It is a very active bird, and a great forager when allowed to roam. They also have a reputation as great mousers. They are said to rival any barn cat – mice beware!
They are not necessarily very predator savvy and can sometimes wander into trouble so they need a large secure area to roam in.
They will do fairly well in confinement as long as they have a lot of room to explore.
Roosters are said to be a bit on the noisy side. They have a lot of vocal calls including a ‘dinosaur roar’!
At the beginning of breeding season, the roosters can become quite territorial and slightly aggressive towards other chickens and occasionally humans.
This is a hearty and vigorous chicken bred that can withstand long, cold winters. There really aren’t any health issues to speak of.
The pea comb is well suited to winter since they are very unlikely to get frostbitten.
Other than the usual parasites that afflict poultry, this bird has a clean bill of health.
Is the Buckeye Chicken For You?
This chicken is generally a peaceful, friendly bird and is good around children. They are respectable layers of 3-4 eggs per week.
As a rare breed they generally do very well in exhibitions and shows. They would make a great project bird for the 4H club.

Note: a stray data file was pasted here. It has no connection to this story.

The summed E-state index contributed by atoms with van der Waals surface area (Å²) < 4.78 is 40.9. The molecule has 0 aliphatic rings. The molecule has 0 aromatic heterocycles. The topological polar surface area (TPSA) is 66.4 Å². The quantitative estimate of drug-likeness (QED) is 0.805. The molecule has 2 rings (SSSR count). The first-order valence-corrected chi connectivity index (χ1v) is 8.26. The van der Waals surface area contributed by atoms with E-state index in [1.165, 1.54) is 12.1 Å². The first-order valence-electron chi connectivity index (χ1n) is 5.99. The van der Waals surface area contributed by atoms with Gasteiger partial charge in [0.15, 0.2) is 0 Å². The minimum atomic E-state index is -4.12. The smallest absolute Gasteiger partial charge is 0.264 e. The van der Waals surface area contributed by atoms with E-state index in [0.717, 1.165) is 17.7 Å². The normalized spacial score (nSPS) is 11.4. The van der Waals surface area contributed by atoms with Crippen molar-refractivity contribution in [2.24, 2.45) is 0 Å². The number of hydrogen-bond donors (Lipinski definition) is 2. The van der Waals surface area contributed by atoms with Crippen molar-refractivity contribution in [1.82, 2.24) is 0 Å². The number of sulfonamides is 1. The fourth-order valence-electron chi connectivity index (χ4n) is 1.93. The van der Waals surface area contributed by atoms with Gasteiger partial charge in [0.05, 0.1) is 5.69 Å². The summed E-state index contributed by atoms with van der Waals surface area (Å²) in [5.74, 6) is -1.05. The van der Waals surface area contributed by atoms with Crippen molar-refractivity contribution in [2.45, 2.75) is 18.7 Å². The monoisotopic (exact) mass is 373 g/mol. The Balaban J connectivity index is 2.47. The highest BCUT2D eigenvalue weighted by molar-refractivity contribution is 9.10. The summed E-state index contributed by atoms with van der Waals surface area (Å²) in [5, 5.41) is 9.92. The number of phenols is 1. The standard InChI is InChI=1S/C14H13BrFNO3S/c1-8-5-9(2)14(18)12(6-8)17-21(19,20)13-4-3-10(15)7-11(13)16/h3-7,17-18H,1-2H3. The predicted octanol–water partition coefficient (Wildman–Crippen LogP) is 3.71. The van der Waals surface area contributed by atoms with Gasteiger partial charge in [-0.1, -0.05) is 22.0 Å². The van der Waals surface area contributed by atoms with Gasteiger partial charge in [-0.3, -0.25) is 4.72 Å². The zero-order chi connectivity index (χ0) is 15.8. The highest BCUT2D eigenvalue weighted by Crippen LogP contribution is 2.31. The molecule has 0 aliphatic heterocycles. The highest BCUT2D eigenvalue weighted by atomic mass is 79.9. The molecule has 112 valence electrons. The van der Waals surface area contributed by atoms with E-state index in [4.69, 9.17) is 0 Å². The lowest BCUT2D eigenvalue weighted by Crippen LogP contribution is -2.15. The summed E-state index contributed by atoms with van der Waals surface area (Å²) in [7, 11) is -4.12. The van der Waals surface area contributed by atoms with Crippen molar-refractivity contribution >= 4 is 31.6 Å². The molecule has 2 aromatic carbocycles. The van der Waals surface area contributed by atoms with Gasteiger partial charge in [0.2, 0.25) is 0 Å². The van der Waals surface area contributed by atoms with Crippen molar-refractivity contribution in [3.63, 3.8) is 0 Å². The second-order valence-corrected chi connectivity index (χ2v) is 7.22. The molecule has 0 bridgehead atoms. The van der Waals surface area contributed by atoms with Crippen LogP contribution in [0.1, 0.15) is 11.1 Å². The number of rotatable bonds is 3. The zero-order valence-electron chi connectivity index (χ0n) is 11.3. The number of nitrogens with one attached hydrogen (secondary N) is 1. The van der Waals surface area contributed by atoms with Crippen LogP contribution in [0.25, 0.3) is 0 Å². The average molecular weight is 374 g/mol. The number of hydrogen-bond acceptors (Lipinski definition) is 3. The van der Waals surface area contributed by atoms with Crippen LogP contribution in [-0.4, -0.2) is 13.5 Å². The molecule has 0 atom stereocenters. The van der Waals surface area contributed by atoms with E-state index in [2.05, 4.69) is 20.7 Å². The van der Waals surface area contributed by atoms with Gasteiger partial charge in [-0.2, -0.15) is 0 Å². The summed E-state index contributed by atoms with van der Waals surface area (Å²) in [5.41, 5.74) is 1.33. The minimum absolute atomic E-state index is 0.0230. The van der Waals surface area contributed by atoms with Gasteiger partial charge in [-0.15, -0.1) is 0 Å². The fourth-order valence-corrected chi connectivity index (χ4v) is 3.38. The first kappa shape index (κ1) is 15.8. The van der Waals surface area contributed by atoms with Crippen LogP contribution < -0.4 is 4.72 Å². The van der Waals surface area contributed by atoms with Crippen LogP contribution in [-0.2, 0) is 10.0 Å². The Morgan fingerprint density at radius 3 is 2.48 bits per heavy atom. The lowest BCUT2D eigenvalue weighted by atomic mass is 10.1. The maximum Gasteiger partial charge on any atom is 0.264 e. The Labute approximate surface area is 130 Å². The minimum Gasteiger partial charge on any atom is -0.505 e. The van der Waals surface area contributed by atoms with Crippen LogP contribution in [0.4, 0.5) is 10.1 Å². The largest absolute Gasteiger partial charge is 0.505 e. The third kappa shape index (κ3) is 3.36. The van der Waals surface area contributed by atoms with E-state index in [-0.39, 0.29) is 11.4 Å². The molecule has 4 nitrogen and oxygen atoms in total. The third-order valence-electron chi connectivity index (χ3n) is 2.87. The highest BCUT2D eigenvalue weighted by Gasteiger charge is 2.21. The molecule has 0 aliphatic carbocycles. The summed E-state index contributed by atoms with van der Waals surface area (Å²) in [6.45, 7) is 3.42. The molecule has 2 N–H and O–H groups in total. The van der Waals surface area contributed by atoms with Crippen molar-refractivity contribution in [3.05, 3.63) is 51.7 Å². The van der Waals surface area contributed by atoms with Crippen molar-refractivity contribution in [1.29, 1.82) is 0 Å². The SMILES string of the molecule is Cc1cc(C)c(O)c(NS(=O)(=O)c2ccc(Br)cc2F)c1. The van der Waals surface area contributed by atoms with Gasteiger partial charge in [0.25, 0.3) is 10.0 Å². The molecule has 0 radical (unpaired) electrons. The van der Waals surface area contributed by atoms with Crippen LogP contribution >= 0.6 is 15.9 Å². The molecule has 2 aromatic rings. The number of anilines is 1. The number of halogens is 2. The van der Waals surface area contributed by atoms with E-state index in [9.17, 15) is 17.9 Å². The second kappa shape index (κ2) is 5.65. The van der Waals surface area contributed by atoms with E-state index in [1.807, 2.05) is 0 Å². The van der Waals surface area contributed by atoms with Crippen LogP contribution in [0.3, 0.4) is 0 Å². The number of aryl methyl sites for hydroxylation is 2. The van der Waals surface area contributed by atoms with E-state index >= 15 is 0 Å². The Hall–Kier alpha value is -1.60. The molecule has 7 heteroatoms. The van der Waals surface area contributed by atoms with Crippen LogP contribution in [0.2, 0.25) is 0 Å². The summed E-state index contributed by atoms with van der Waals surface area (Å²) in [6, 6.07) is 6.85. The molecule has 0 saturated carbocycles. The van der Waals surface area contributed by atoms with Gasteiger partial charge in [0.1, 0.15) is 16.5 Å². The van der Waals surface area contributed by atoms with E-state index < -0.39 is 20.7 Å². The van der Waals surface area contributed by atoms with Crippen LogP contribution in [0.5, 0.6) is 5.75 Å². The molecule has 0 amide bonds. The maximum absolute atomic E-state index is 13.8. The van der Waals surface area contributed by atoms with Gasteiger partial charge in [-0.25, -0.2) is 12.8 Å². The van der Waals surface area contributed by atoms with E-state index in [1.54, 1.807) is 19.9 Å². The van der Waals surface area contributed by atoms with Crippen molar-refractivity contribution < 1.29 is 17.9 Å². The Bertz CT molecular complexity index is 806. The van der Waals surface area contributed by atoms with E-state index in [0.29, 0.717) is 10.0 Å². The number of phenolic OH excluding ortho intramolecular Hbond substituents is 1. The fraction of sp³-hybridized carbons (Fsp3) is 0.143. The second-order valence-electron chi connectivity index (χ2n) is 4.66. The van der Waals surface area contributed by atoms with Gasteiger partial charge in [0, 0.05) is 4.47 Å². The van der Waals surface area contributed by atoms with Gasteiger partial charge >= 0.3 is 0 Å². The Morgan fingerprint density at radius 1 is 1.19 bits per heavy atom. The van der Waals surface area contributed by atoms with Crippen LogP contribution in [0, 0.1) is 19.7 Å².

If you have a good sized secure yard the Buckeye may be for you. The hens are much quieter than the roosters. They are very tolerant of harsh, cold climates and will continue to lay through the winter; they also seem unaffected by heat as long as they have somewhere cool and shady to retreat to.
As this chicken is currently listed on the Livestock Conservancy list, it is a bird in need of friends.
The Buckeye has made a remarkable comeback from a handful of birds on the brink of extinction to now well over 5,000 birds.
While this is a remarkable turnaround, they are not out of the woods by any means.
They, like many other heritage breeds, are threatened by the bland industrial hens that make such a large profit for poultry concerns. The fate of many of these breeds rest in the hands of dedicated followers and backyard enthusiasts.
If you want a bird that is going to give you tasty eggs and companionship then look no further than the Buckeye. This all American chicken deserves to be more widely recognized.
Let us know in the comments section below your experiences with this breed…
WANT TO SHARE THIS?